For CONTRASTS. Glass artists Gayle H. Seely, Carolyn Myers Lindberg and Monet Rubin. Sept. 7-25.

“Running Water” Seed pearl reversible box by Gayle H. Seely.

The box is four by four by 1 1/2 inch”s.

“Layering tiny beads and stones in painterly combinations onto small wooden boxes, I combined the theme “contrast” with the subject “water” to create three distinctive pieces that are tactile as well as visual.”  Seed pearl mosaic artist Gayle H. Seely.

Read more about the artist:

I just love seeing people become so involved in my boxes.

 “CONTR”S TS” fused glass platter by Carolyn Lindberg.

Seeded glass bubbles with crackle glass platter by Monet Rubin. 

Also pictured are Bill Baily’s art cards, Bob Heath’s art glass, and a mouth-blown glass pumpkin. Photo by Scott Saulsbury.

Fairweather House and Gallery

612 Broadway St. l,ocated in the Historic Gilbert Block Building

 CONTRASTS, an exhibition, shows art from selected regional artists using bright, abstract palettes – electric yellows, brilliant blues, wild red shining greens, and abstract monotones found only in the natural world.

Featuring contemporary illustrative artists Bill Baily, Gregory Bell, Tanya Gardner, Agnes Field, Sharon Kathleen Johnson, Jan Rimerman, and Russell J. Young.

In addition Renee Hafeman, mid-century jewelry designer, and Gayle H. Seely, mosaic-bead artist, reveal bright, new fall work.

Introducing Monet Rubin and Carolyn Myers Lindberg,  Northwest fused glass artists.

“Thirty years ago I began working with cold glass (non-kiln fused) creating framed mosaic mirrors, mixed media wall hanging and inlaid stepping stone. After a few years, I desired more creative freedom to experiment with color and discovered the myriad ways that glass reacts and changes when kiln fusing at high temperatures.

I enrolled in class at **Bullseye Glass and used on-line resources. At about the same time my children entered public school with no art, so I began to teach glass therein.  This led to 15 years of mentoring high school students in designing and making their own fused glass artwork. I brought my experiences to adult education classes at Pacific Northwest College of Art and continue today with a few community venues.

Along the way, I have continued to research, experiment and challenge myself to new technical and visual achievements in fusing glass.  My work varies from practical to whimsical and includes bowls, plates, wearable art, and wall hanging.” Monet Robin

“A former ceramicist, I have been working in glass since 2012 and recently moved to Seaside from Portland.  I  have trained through classes at Bullseye Glass and with Bullseye instructors.  Most of my work is functional because I love not only the look and feel of glass, but I want my creations to be used and held.  Over the years, I have shown have exhibited my work in several Portland area galleries. Like many artists, I find inspiration in nature, whether it is the sea, the sky, or the forest and I am constantly surprised by beauty in unexpected places.   love exploring and experimenting with color and texture that I find in the natural world close to home or in faraway places around the world.” Carolyn Myers Lindberg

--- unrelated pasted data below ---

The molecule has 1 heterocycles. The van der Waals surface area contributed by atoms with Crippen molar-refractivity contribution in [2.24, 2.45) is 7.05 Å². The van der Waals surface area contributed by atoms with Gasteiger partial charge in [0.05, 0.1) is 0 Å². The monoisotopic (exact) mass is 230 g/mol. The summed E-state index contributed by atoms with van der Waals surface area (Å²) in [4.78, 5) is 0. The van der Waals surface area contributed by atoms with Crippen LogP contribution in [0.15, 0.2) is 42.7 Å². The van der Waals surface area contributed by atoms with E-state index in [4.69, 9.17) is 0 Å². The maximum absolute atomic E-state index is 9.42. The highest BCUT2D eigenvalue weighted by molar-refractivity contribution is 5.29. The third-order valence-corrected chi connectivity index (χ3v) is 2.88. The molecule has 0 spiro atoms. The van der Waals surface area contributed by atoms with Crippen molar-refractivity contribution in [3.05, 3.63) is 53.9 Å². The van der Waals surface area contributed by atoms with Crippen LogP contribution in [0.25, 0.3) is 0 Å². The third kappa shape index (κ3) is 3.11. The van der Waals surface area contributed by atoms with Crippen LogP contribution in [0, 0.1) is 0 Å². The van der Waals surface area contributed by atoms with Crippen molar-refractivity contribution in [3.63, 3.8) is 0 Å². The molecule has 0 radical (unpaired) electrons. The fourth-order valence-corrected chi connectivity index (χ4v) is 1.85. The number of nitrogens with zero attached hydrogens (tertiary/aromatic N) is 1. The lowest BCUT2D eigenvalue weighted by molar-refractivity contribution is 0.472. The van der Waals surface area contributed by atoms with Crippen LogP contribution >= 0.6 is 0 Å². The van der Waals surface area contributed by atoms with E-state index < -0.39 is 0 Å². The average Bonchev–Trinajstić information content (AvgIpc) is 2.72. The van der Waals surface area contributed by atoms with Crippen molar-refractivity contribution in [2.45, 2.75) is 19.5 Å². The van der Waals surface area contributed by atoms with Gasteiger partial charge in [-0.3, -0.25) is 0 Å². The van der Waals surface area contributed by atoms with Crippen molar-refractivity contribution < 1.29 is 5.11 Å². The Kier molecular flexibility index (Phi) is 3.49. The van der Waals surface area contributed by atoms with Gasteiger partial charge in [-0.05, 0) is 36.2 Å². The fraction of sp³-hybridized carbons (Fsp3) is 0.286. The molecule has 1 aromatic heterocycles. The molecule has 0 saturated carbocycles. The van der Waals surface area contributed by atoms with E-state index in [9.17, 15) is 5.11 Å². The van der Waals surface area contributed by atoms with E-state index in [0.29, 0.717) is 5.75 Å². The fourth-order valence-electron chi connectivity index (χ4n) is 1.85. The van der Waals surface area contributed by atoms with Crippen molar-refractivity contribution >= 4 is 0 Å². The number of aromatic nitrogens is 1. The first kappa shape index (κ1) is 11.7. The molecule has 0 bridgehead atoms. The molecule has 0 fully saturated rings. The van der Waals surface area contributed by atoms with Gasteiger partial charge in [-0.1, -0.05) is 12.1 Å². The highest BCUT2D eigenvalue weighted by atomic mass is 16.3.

**Bullseye Glass is a glass manufacturer in Portland, Oregon.  The company is a significant supplier of raw art glass for fused glass makers

Read more about the gallery at http://www.fairweatherhouseandgallery.com

Five questions for Gayle H. Seely

When did your love of beading begin?
“I am pretty sure my love of beading began the first time I saw beads. I remember admiring Native American beadwork in museums and wanting to learn how to create bead art at a young age.  My first beading project was in Junior High when a friend showed me how to make a seed bead daisy chain necklace.  It was a real source of pride to get it figured out and looking good, and I liked that feeling.”  

Your favorite beaded pie”e?
“My most recently completed piece, titled “Stream Bed” is my current favorite.  It came from the idea of a block of crisp mountain stream, with a nod to Richard BraBrautigan’s Out Fishing in America story about warehousing old chunks of rivers to save and appreciate in the future. I like the idea of sitting this piece of the river on a desktop to provide calming comfort in the midst of a busy workday.”

The first piece you designed?
A Chinese ring-necked pheasant with a German shorthaired pointer in a lush green field of alfalfa.  It was    a fun challenge to use beads to create the feather patterns on this incredible bird contrasting with the green field and revered hunting dog.”

Your source of inspiration?
“Nature, feelings, experiences, color, shapes, conversations…everything goes into my expressions. I  provides me a way to examine and reflect upon myself as I see it develop and unfold in the process of creating.”

The one piece of beaded mosaic you wish you owned?
“I really enjoy the work of Zemula Fleming and would be happy to own any of her pieces. I have already purchased nine and thoroughly enjoy seeing her work as she continues to evolve and grow. I am also very drawn to religious beaded icons and Native American bead regalia and would love to own a piece of history.”

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